Back in 2020 we embarked on a journey (maybe naively) to relocate our family to the Andalucian countryside and begin an epic renovation project on a whitewashed agricultural property set in the olive groves of Southern Spain. It was a dream which we were determined to realise. You can read more about the start of our journey in A Place In The Sun magazine from 2020 here.
After a nine month delay due to the pandemic, in early 2021 work finally began on reforming phase one of our project. The house needed some adjustments to the internal configuration and I have to admit the demolition phase was one of my favourite parts of the process so far. The bathroom was a (possibly) record breaking 90cm wide, creating a little obstacle course through the WC and basin to the smallest bath I have ever seen. Once the house was stripped back to the stone and the demolition of walls complete we could begin with the rebuild phase.
Our casita needed a full rewire and connecting to the electrical grid, hours were spent going back and forth to negotiate with more and more paperwork each time. Every time we were told there was one more piece of paperwork needed, I can honestly say this was the most disheartening phase of the renovation process. From the full rewire being completed and ready to connect it took 10 months before we finally had a power supply to the house. We hugely underestimated the time and cost of this project element of the build, it just shows how different processes can be from country to country. If you’re reading this and want to embark on your own expat renovation project in an area you aren’t fully familiar with please learn from our experience and give yourselves plenty of time, feel free to drop me a DM or email to chat through any issues you’re having.
All of our plumbing needed to be replaced and reconfigured next, mainly to add hot water pipes as the house didn’t previously have any, clearly that tiny bath mentioned above was an ice bath. This was all completed in good time and our beautiful new wood windows and shutters were fitted securing the house from the elements. Now our wonderful contractor, Miguel was ready to send in his tiler and plasterer. The speed and accuracy of the work these two trades amazed me, something Spain does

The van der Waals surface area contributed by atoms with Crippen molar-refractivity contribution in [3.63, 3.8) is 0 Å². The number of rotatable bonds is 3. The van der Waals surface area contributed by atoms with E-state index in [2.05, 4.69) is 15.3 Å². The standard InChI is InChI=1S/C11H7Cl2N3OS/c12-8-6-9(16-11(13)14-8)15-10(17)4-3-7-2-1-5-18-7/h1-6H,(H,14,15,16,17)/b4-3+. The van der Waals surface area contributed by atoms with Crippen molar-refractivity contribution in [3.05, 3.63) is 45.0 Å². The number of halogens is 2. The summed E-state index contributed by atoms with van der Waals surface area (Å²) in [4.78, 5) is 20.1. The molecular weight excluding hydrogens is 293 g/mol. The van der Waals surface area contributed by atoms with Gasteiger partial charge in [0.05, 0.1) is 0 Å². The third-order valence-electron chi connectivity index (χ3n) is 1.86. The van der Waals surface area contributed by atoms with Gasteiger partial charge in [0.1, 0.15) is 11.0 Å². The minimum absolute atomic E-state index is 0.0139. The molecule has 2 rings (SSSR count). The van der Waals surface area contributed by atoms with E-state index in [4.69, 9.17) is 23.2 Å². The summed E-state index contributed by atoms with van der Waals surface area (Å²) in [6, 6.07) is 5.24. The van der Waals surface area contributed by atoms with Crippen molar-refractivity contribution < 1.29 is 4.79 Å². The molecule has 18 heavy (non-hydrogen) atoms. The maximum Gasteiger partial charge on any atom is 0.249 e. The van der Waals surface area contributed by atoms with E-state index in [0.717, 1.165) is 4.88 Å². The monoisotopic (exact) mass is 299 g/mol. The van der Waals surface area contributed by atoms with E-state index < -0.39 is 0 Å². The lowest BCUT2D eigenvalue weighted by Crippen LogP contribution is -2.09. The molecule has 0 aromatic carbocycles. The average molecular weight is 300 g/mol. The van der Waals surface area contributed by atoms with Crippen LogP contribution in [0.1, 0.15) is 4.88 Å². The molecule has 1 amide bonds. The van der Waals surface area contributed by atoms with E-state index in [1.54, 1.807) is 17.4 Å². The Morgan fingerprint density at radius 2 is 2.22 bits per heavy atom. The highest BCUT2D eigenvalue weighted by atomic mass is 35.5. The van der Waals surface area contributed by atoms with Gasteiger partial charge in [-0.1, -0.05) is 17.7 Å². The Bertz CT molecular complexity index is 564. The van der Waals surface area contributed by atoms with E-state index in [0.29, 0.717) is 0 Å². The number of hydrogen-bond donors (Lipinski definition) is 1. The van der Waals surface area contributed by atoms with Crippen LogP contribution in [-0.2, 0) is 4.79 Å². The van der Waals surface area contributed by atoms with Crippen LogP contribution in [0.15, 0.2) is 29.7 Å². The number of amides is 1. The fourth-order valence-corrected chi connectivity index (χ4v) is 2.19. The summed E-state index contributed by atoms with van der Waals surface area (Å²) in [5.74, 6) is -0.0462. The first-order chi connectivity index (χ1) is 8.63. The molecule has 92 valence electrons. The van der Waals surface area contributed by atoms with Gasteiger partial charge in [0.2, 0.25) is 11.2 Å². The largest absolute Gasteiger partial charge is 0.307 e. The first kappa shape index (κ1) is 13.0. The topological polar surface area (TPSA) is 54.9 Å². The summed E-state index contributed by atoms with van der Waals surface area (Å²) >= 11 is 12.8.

well for sure. We chose a traditional hexagonal floor tile throughout the house, handmade in a factory 40 minutes down the road. This instantly brought character, warmth and colour into the space. In the extended bathroom we chose an off-white handmade rectangular tile and laid it in a double herringbone pattern up the walls. This will be the canvas for a walk in shower area and a hand built basin stand to house the marbe sink. We have chosen brushed brass hardware fitted flush in the walls to give a seamless, uncluttered feel to this small space.
With these elements designed and partly installed we focussed on some DIY, so many elements of the house were replaced that we really wanted to salvage some of it’s original features. We stripped and restored the original doors ourselves, mounting one as a sliding door on the bathroom and painting them all in a matt off-white. We then turned our focus to the kitchen, we have quite a big space for an otherwise small property and wanted to create a sociable kitchen diner using as many local materials
as possible. We have chosen a local Andalucian granite for the worktops and traditional oven and hob. The sink and tap are both gold to add a contemporary touch and the cupboard doors will be a matt, stone colour. We plan to tile a splashback and build a seamless extractor hood above the hob.
I can’t wait to share more and reveal some completed rooms in the coming months. If you’d like to see more inspiration for this renovation check out my Pinterest board here